The only time we hear about Judas in the scriptures is at the end of the story. We know the end of the story Judas, the Judas who betrays Jesus, but what about the beginning of the story Judas? I want to hold these two Judases in tension. They go together. They are two aspects of his life. To privilege one over the other is a betrayal of his life. Would you want someone to pick out a single event from your life and say that it defines who you are, who you’ve always been, and who you will always be? I don’t. (Not unless I get to pick the event!) And yet that’s what we’ve done to Judas, what we do to people in our lives, and sometimes what we do to ourselves. No one is ever just one thing; not Judas, not you, not me.

Judas’ name appears in the four gospels twenty times. Nine times he is identified as a traitor, the one who betrays Jesus. And nine times he is identified as one of the twelve, one of the chosen, a disciple.

I wonder what Judas felt the day he was chosen and numbered among the twelve? What did he feel when Jesus called his name? What were his hopes, and dreams? What excited him about Jesus? What gifts was he given? What was the promise he sought and followed in Jesus? With what was he entrusted?

He had to have been entrusted with something. I think we sometimes forget that side of Judas. Entrustment of some kind always comes before betrayal. You cannot betray unless you’ve first been given something to betray; love, friendship, trust, confidence, responsibility, a call.

Promise and risk always come together. Every promise is made and accepted with the risk it might be broken or not fulfilled in the way promised. Every gift is given with the risk it might not be opened, it might be returned, or it might be thrown away.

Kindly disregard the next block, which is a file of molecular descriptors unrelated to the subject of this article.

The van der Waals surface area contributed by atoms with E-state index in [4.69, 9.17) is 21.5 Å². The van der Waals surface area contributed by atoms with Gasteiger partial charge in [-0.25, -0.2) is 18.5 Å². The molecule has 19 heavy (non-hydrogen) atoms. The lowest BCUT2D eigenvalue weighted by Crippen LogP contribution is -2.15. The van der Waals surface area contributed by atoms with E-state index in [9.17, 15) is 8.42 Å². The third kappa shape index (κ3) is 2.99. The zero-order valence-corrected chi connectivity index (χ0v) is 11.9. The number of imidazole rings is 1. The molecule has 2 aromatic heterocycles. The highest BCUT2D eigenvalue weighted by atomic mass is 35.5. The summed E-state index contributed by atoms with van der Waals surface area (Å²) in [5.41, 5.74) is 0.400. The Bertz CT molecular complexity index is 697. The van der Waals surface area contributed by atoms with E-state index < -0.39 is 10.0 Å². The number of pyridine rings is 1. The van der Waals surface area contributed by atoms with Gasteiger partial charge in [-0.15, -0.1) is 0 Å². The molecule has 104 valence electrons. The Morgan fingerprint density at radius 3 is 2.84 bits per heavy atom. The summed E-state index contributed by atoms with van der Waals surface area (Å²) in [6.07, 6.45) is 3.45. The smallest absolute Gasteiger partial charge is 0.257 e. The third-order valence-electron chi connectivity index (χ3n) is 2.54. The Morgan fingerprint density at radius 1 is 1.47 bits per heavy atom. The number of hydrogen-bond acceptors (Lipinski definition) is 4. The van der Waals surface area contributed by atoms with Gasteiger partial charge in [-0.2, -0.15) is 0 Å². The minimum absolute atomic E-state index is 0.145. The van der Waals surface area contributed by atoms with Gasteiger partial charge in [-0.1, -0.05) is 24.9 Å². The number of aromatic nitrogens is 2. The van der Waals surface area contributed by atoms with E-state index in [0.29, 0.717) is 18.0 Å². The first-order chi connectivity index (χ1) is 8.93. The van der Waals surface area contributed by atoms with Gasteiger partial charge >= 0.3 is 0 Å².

It’s not one or the other. It’s both at the same time. Before Judas was ever the betrayer he was an entrusted one. And aren’t we all? We’ve all been entrusted with something and we all carry the risk that we might betray that entrusting.

I think that’s the story of Judas. And it’s our story too. He is an image of ourselves. He holds before us the tension between trust and betrayal; a tension that lives within us, and a tension within which we live.

What does that tension look like in your life? Look at the people, relationships, opportunities in your life. Look at your values and beliefs, hopes, and dreams. With what have you been entrusted? What gifts and promises have been given you? In what ways are they calling to you? What are they asking of you? And how are you responding?

Don’t make this into a judgement, good or bad, right or wrong. Just recognise the complexities and contradictions that constitute our lives, that constituted Judas’ life. Let that inform and guide how you want to live.

And let’s not forget this one last thing about Judas. His feet were washed just like the feet of the other disciples. He was loved by Jesus with the same love as were the others. With all the complexities and contradictions of his life he had a seat at the table with Jesus. And so do we.


Judas: Betrayer or Friend of Jesus? - William Klassen

Michael Marsh Blog

Judas- The troubling history of the Renegade Apostle - Peter Stanford

Judas: The Gospel of Betrayal - Frederick Ramsay

Judas: The Man Behind the Myth - John Thompson